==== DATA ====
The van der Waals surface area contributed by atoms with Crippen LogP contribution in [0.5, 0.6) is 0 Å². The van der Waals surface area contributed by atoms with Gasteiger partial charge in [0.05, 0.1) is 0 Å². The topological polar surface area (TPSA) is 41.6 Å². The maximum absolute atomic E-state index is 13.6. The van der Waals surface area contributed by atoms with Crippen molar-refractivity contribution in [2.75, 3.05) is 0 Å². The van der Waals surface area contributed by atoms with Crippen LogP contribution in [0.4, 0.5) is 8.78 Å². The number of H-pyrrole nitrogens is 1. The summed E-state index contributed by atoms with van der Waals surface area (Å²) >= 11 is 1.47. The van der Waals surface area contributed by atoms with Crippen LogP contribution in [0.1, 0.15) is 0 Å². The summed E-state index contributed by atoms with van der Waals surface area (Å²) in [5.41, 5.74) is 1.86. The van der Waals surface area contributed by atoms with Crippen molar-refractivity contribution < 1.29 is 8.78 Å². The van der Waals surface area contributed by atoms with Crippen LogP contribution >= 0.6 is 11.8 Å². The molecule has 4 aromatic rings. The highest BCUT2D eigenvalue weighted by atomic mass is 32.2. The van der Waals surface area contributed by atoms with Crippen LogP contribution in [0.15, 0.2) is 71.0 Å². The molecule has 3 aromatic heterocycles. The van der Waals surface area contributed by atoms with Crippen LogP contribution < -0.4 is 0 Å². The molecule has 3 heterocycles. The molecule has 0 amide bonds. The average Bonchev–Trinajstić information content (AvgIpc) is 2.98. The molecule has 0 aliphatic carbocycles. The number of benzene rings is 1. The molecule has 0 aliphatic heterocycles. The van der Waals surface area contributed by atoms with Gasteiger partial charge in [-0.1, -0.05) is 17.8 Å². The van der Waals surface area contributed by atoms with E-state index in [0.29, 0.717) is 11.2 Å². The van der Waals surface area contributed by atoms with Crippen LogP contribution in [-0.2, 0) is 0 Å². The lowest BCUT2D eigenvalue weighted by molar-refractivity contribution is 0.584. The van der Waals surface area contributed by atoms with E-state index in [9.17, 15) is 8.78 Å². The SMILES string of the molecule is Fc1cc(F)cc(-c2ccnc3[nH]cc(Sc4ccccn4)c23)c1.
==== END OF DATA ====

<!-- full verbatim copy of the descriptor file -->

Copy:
The van der Waals surface area contributed by atoms with Crippen LogP contribution in [0.5, 0.6) is 0 Å². The van der Waals surface area contributed by atoms with Gasteiger partial charge in [0.05, 0.1) is 0 Å². The topological polar surface area (TPSA) is 41.6 Å². The maximum absolute atomic E-state index is 13.6. The van der Waals surface area contributed by atoms with Crippen molar-refractivity contribution in [2.75, 3.05) is 0 Å². The van der Waals surface area contributed by atoms with Crippen LogP contribution in [0.4, 0.5) is 8.78 Å². The number of H-pyrrole nitrogens is 1. The summed E-state index contributed by atoms with van der Waals surface area (Å²) >= 11 is 1.47. The van der Waals surface area contributed by atoms with Crippen LogP contribution in [0.1, 0.15) is 0 Å². The summed E-state index contributed by atoms with van der Waals surface area (Å²) in [5.41, 5.74) is 1.86. The van der Waals surface area contributed by atoms with Crippen molar-refractivity contribution < 1.29 is 8.78 Å². The van der Waals surface area contributed by atoms with Crippen LogP contribution >= 0.6 is 11.8 Å². The molecule has 4 aromatic rings. The highest BCUT2D eigenvalue weighted by atomic mass is 32.2. The van der Waals surface area contributed by atoms with Crippen LogP contribution in [0.15, 0.2) is 71.0 Å². The molecule has 3 aromatic heterocycles. The van der Waals surface area contributed by atoms with Crippen LogP contribution < -0.4 is 0 Å². The molecule has 3 heterocycles. The molecule has 0 amide bonds. The average Bonchev–Trinajstić information content (AvgIpc) is 2.98. The molecule has 0 aliphatic carbocycles. The number of benzene rings is 1. The molecule has 0 aliphatic heterocycles. The van der Waals surface area contributed by atoms with Gasteiger partial charge in [-0.1, -0.05) is 17.8 Å². The van der Waals surface area contributed by atoms with E-state index in [0.29, 0.717) is 11.2 Å². The van der Waals surface area contributed by atoms with Crippen LogP contribution in [-0.2, 0) is 0 Å². The lowest BCUT2D eigenvalue weighted by molar-refractivity contribution is 0.584. The van der Waals surface area contributed by atoms with E-state index in [9.17, 15) is 8.78 Å². The SMILES string of the molecule is Fc1cc(F)cc(-c2ccnc3[nH]cc(Sc4ccccn4)c23)c1.